A great shame. It has always been left wing but used to be one of the most serious UK broadsheets.

Moderately Cross of East Anglia
Reply to  Greg
September 12, 2017 12:57 am

No, Rushbridger started the climate snowflake ball rolling in the Guardian and turned a once great newspaper into an increasingly green extremist rag. Now they have really third rate journalists bereft of knowledge of the subjects they write about and unwillingly to learn anything that might contradict their increasingly narrow rent-a-mob rant viewpoint. They deserve the extinction that is coming rapidly on them.

Reply to  Greg
September 12, 2017 6:24 am

Camplain?? I am sending that word to Hillary to use in her next book.

Alan Robertson
Reply to  Greg
September 12, 2017 6:42 am

September 12, 2017 at 6:24 am
Camplain?? I am sending that word to Hillary to use in her next book.
You are soooo on it.

Reply to  Amber
September 12, 2017 2:55 am

The Guardian pales into deserved insignificance alongside Huff Post:
“End Of The Earth: Will Trump’s Climate Change Denial Be Tested?”
HuffPost UK travelled to Antarctica to see first-hand the effects of climate change.

September 11, 2017 8:57 pm

“They sat through hours of pummelling{sic} by Hurricane Irma, with winds pounding them at up to 115mph”

The way that is stated, it refers to wind gusts. A bottom level category 3 storm at worst on the second landfall.
The first Irma USA landfall was at Cudjoe Key:
Key West NWS measurements during Irma’s land fall at Cudjoe Key was 91mph gusts and 106mph gusts at Big Pine Key.
It sounds like Irma was a strong category 2 hurricane; not a category 3 and certainly not category 4!

September 11, 2017 9:11 pm

I would suspect that Floridians know a hell of a lot more about hurricanes than the morons at the Guardian.

Reply to  Joey
September 11, 2017 9:38 pm

Still a “drought” of hurricanes, and people living the gov inspired easy money life….no preparation.

Another Scott
Reply to  Joey
September 11, 2017 10:59 pm

Note that the University of Miami sports teams are the Hurricanes….and their first football game in 1926 was postponed by a hurricane….

September 11, 2017 9:17 pm

Anyone heard from Ristvan yet?? :/

Reply to  Aphan
September 11, 2017 10:15 pm

Probably doesn’ have any power.

Reply to  Aphan
September 12, 2017 6:43 am

You have now. I commented all the way through Irmaover at Climate Etc at Judy’s request. (We sheltered in place as planned, and things went according to plan. We never lost power because FPL hardened Fort Lauderdale after Wilma. We had less beach erosion than feared because of last years replenishment with slighly coarser sand. There are several feet of it heaped on A1A south of us on the main public beaches being put back today.
Surveyed ajacent surroundings damage yesterday morning. I would judge typical for Cat 2 gusts. Denuded palms, uprooted palms, lost major tree branches (including one thatnwithstood Wilma, downed streetlights (including one that withstood Wilma. Really quite amazing give our Atlantic beach location is about 110 miles from Naples gulf beach across alligator alley (I75) and about 130 from Marco Island.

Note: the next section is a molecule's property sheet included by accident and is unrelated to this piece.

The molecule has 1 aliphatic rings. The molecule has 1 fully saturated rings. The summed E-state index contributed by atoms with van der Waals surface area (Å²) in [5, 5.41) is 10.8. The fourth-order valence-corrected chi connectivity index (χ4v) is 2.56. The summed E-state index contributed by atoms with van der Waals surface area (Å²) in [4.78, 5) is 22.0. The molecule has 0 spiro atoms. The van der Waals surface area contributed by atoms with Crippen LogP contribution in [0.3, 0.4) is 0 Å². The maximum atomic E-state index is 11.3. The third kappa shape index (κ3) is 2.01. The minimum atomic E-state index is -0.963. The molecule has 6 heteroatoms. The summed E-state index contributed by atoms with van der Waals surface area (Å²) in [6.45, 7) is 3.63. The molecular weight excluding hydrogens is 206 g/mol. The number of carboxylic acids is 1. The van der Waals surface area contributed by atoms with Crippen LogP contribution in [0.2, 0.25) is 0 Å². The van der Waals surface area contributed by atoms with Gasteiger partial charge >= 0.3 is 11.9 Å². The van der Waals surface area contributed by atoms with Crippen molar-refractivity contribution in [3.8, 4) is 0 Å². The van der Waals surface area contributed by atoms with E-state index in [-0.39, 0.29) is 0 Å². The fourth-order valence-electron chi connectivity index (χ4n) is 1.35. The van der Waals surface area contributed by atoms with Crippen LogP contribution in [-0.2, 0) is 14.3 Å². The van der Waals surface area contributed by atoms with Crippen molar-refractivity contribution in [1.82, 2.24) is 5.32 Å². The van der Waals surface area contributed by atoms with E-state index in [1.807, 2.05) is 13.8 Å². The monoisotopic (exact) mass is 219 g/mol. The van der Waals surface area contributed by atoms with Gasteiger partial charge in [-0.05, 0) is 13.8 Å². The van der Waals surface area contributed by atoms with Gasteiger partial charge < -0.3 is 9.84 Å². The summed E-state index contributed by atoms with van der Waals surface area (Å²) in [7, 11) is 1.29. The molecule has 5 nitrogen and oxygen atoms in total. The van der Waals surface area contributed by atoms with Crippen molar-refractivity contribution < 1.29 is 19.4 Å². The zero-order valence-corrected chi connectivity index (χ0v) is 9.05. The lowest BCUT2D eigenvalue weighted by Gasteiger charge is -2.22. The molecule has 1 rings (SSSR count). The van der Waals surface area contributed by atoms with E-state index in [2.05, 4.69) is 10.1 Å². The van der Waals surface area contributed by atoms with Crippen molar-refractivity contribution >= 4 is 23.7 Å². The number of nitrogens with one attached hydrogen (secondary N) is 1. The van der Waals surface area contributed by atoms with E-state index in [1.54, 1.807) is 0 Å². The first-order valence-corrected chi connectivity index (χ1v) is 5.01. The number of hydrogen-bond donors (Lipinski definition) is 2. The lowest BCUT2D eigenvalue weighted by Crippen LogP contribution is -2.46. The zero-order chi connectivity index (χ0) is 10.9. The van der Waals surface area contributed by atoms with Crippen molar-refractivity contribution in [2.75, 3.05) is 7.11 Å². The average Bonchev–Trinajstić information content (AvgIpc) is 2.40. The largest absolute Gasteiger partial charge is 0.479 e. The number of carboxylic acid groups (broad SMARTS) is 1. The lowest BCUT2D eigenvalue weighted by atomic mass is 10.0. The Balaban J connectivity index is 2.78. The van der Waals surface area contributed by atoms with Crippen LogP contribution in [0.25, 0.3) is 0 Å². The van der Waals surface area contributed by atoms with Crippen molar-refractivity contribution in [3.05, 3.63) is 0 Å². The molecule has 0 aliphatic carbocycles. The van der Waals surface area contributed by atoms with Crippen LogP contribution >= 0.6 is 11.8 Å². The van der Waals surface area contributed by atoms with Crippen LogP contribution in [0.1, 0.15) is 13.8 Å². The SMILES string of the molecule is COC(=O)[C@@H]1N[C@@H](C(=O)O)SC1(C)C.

West coast of the peninsula dodged the bullet so to speak for several reasons. 1. Clipped Cuba and weakened. 2. Wind shear from west was more adverse than forecast. 3. Pulled in dryer air from SW. You can see 2 and 3 on the doppler radar. Irma lost symmetry, with no rain bands in the SW, SSW quadrant. All stretched out toward us to the dirty side NE. 4. Eye went inland sooner than forecast, so weakened faster than initially thought. Still, a mess here.

David A
Reply to  ristvan
September 12, 2017 7:20 am

Rud, reposting my response at Tony’s to you here…
At the end of my post which you objected to, I said,
“Please have a conversation, instead of insults,(referring to your comments on a different blog saying such skepticism was as bad as the alarmists) as what I wrote above is true to the best of my understanding.”
Rud says, ” I have no tolerance for ignorance when it is so easy to educate oneself these days. So if David A’s knickers are in a twist, GOOD. Intended.
Strange and unexpected arrogance from you. ( Your ebook is excellent as are most of your comments BTW)
Your lecture on the NE quadrant was rudimentary and in my post. I had talked about how those NE bands of rotating thunder storms and mini tornadoes went right through your area, and your ground based tropical force winds with ground based Cat 1 gusts were about as strong at what was happening on the ground around the COLLAPSED eye wall. ( Sometime look at a satellite only image of the already disintegrating eye, prior to coming onshore, and watch it completely collapse going into Naples, like a last gasp propagating outwards. Really amazing)
Yes, the Naples reporter was in the west quadrant. Cantore was in the North quadrant ( St Myers I think) as the eye wall came through. They were experiencing Cat 1 winds at best. The palm fronds on the ground around Cantore never blew away! Now Rud, you can show me ground based Cat 4 or Cat 3 sustained winds, and I will not argue.
I expressed to you that as you were in the area of high rise buildings different dynamic could strengthen and weaken the winds experienced. You admitted this to Gail, yet earlier you used it as evidence of much stronger winds then ANY of the ground based stations all around you reported.
Your reference to a tree falling that survived Wilma carries little evidence. I lived in a Pine forest for a number of years. 150 year old Pine trees fell in every storm, after surviving far larger storms in the past.